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Fleas are a species of parasitic insect that feed on the blood of the animals they attach themselves to. Because they favor animals with dense coats, which provide the perfect environment to hide in, it can often take a while before the fleas' presence on the animal becomes apparent to the humans that live alongside them. Although they are not commonly regarded as dangerous by themselves, fleas can often act as a vector of disease transmission and can provoke quite unpleasant symptoms in an infested animal.
Although the fleas themselves are easily observed by the naked eye, there are several symptoms that should prompt a closer inspection. Once the signs are observed, it is best to seek veterinary help as soon as possible.
The fleas will often irritate the surface of the ferret's skin during the course of their normal activities. This happens for two reasons. The first is that the fleas need to break the skin in order to feed on the host animal's blood supply. In order to do this, they use their proboscis-like mouthparts to puncture the skin and draw out the blood underneath, almost like a hypodermic syringe. Understandably, this can cause a great deal of discomfort to the animal being bitten. The fleas also have sharp legs, covered in a multitude of spines and hairs, which dig into the host's skin in order to provide traction when moving and prevent the flea from being dislodged by scratching. Owners will often notice their ferret scratching and biting itself in response to this near-constant itching.
Damage To The Skin
As the flea population on the ferret grows and the infestation worsens, the amount of irritation felt by the animal will increase, causing it to scratch and bite itself constantly in order to get some relief. This scratching can cause a great deal of damage to the skin over time, as can the normal feeding habits of a large population of fleas as they constantly bite through the skin. This damage will often manifest itself in the form of visible clusters of bite marks and lesions. In some cases, the damage to the skin can even cause localized hair loss in badly affected areas.
When bitten by the fleas, a small quantity of blood will spill onto the surface of the ferret's skin and congeal into a ball. The fleas themselves will also often excrete tiny clumps of digested blood. This dried blood is referred to as 'flea dirt' and can often be seen stuck in an infested animal's coat.
As the parasites continue to feed on the ferret's blood supply, they can (with a sufficiently large population) start to deprive the animal of vital nutrients. The most common consequence of this is anemia, which will quickly result in the ferret losing much of its characteristic energy. Additionally, this loss of blood can result in an elevated heart rate, which can be especially noticeable when picking the animal up and coming into direct contact with its chest.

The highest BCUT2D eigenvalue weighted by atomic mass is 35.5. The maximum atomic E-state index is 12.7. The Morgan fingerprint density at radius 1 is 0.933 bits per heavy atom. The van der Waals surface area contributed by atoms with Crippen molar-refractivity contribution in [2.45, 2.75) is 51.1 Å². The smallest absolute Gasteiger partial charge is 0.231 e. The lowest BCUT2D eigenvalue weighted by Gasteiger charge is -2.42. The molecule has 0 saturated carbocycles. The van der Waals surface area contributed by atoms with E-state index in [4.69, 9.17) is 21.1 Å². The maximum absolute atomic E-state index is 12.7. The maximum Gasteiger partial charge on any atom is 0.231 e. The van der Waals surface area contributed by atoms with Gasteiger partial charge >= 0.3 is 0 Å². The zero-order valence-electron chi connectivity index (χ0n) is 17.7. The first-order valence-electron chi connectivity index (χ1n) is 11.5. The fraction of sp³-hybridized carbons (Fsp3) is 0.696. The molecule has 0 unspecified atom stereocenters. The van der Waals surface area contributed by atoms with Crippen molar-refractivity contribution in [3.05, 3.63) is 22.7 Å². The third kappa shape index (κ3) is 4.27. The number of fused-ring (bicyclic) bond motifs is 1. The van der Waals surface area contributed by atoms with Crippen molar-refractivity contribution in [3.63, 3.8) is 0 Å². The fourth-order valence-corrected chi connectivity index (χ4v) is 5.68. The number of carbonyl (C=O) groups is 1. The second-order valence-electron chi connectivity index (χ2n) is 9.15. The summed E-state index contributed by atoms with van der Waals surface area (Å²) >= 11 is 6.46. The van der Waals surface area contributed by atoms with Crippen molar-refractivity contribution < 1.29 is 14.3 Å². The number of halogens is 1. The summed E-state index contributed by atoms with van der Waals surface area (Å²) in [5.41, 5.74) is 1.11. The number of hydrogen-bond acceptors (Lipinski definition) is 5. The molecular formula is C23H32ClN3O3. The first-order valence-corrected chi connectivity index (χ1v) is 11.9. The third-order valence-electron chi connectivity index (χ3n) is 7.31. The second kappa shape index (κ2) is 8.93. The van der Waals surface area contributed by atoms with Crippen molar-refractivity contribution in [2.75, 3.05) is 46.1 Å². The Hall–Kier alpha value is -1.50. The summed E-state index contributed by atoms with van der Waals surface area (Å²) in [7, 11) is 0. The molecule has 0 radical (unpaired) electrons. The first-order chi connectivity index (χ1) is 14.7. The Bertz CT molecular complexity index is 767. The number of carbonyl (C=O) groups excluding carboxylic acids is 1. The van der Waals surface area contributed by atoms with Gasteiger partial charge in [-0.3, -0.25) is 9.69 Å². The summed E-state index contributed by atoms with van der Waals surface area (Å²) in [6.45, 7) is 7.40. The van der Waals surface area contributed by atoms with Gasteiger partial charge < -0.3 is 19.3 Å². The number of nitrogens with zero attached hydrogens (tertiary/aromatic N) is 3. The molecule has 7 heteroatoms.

Due to the constant breaking of the ferret's skin, there is a greatly increased chance of foreign contaminants entering the wounds and starting a bacterial infection. Additionally, the fleas themselves can often transmit diseases and other parasites from one animal to the next.
A ferret will typically contract fleas by coming into direct contact with an infested animal. This will most likely occur when the ferret is allowed outside for recreation or if it is used for activities such as rodent hunting. Many wild animals carry fleas and it can prove useful to know the identity of the original host, as this can help determine what secondary infections the ferret is most likely to be exposed to. Fleas themselves tend to jump across distances using their hind legs in order to latch onto a new host, meaning that actual contact between hosts is not always required for transmission to take place. It is worth bearing in mind that fleas can also choose to feed on human blood, so it may be advisable to keep physical interaction with an infested animal to a minimum.
When the ferret is brought to the veterinary clinic, the vet will usually start the appointment by performing a full physical examination of the animal. Due to the easily observable size of fleas, this will usually be all that is needed in order to make a diagnosis. However, depending on the flea-borne diseases that are commonly found in a given region, the vet may choose to perform further testing in order to rule out their presence. This will usually just consist of drawing a simple blood sample for laboratory analysis. The vet may also have some questions regarding the source of the infestation, as this can also help determine what pathogens may be present in the ferret's body.
The most common treatment for a flea infestation is an anti-flea shampoo. This can be taken home by the owners and applied to the ferret on a regular basis, acting in much the same manner as an anti-head lice shampoo for children. It can take several weeks before the fleas will be permanently removed, however, as their eggs can sometimes survive the chemicals present in the shampoo. By keeping the baths up for several weeks, it gives an ample opportunity for all the larvae to hatch and be destroyed. The vet may also prescribe a course of antibiotic drugs to treat any infections that may have developed as a result of damage to the ferret's skin.
Once all the fleas have been removed, the process of recovery should be fairly rapid. The ferret's energy levels should quickly increase as the fleas are no longer drawing sustenance from its blood and any uninfected wounds should heal within a week or two. It may be advisable for owners to thoroughly wash or destroy the ferret's old bedding, as this can harbor fleas which could go on to re-infest the animal once the treatment has ended. It is also crucial to identify the source of the infestation, in order to prevent a repeat of the situation.
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